- 2.0 NA of 145 horsepower – Like the 1.8 petrol, only slightly bigger and slightly more muscular. For the person who struggled slightly better in life. Who did slightly better in school. Anyway, I will get to the goodies and say that this engine was also offered in the same asian countries, and they don’t get the hybrid treatment but they do get the flexi-fuel option, which is noice.
- 1.4 D-4D of 90 horsepower – I’m going to stand by my Auris article and say that this engine is renal insufficient. But this engine was bought in droves so I don’t have to stop whinning and take it as it is. As long as you keep close to the service interval, it has no specific issues. However, I insist to say something negative and that is the double mass flywheel because obviously a 1.4 diesel needs a double mass flywheel so it doesn’t break your legs when you press the clutch.
- 2.0 D-4D of 126 horsepower – This is still the 2.0 D-4D of original Toyota recipe so it’s good to go as it is. The only noteable difference from past version is that this one get’s a particle filter so watch out with the urban driving. This is a long haul engine.
1.8 Petrol Hybrid of 122 horsepower – It was only natural that the village bicycle of the Toyota hybrid world to arrive under the bonnet of the Corolla, arguably Toyota’s most important car. Since it’s the only hybrid available I’ll talk about it’s issues here. Sure, the petrol engine has the oil consumption, but the hybrid powertrain doesn’t like short drives all the time as it loses charge over tiime so make sure to take it for a longer drive every once in a while. Also, the hybrid needs to be fed via a trickle charger when it’s the battery gets as flat as one of my ex’s chest. DO NOT FEED IT WITH DIRECT CHARGING FROM ANOTHER CAR. Apart from that, enjoy the 300 mpg fuel efficiency you lucky bas…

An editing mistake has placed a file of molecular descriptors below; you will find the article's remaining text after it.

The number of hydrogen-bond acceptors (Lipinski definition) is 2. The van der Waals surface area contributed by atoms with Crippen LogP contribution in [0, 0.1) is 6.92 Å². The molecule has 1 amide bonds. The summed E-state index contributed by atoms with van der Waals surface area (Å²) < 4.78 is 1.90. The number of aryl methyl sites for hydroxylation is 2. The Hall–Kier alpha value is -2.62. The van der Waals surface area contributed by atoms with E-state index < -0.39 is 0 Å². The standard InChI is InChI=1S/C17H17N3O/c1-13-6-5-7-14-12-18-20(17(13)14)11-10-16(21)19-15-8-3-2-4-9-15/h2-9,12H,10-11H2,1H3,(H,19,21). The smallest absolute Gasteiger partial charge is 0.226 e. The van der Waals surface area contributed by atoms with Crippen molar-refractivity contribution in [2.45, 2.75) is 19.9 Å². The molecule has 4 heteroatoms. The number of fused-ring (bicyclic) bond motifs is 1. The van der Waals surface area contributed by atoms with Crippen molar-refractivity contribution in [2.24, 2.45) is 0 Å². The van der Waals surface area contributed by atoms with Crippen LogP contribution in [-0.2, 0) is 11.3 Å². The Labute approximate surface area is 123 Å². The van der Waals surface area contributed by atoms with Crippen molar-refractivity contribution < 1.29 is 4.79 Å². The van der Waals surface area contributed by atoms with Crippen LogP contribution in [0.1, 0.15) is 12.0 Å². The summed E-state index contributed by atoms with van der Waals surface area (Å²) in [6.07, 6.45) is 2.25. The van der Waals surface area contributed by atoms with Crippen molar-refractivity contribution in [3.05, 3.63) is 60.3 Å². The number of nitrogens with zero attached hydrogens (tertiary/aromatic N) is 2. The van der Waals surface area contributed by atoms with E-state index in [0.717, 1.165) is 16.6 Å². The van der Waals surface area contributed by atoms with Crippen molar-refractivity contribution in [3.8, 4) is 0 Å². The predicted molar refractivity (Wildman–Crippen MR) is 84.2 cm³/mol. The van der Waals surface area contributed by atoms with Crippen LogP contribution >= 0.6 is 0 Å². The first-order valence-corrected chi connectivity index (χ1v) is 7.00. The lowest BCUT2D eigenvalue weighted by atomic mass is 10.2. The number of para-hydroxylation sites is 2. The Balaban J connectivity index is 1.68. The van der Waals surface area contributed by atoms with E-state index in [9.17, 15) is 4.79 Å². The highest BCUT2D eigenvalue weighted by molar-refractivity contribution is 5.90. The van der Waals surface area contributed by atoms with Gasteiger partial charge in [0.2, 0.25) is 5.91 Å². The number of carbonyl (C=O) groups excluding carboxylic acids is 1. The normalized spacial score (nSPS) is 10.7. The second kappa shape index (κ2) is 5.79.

Toyota Corolla E170 General Issues
- Wiper motors can go on spontaneous strike so it’s important to have a picture of Sofia Boutella with you to warm up the car and everything in a 5 mile radius instantly. That’s how hot she is.
- That interior is far too dull for anyone with the slightest automotive interest. It’s got a premium feel but it also happens to crack and giggle but you don’t mind anyway because you’re talking on bluetooth all day anyway while you’re heading to the next customer.
- The starter motor can show signs of fatigue as if it has just come back from holiday and needs another few days off after the holiday to recover.
- Soundproofing is a weak point for Toyota in general but you don’t have time to be bothered by it anyway because you’re always talking on the bluetooth while you’re on your way to the next customer.
Toyota Corolla E170 Verdict
It’s a reliable, dull car that you don’t embarrass yourself with when meeting customers. At least in Europe where we don’t have powerful versions because nobody buys them. The rarity of the 132 horsepower 1.6 engine here in Europe speaks volumes about Toyota’s clientele around here. Nope, they bought whatever engine was cheaper or whatever engine was more economical, depending on what the car dealer told them. They might aswell just sell it on supermarket shelves, in standard appliance white paint. But at least it’s reliable, practical, useful, and fuel efficient. If it were a person, it would be the kind of person who wears fleeces at home and handyman clothes on at work. Where they are their own boss. I hate it when my boss catches me playing with myself in the office. And I work from home. And I’m self-employed.
What engines do I recommend? For petrol, you’ll go for a 100 horsepower 1.33 anyway and for diesel most likely for the 90 horsepower 1.4 D-4D. The Hybrid would be the best overall option though.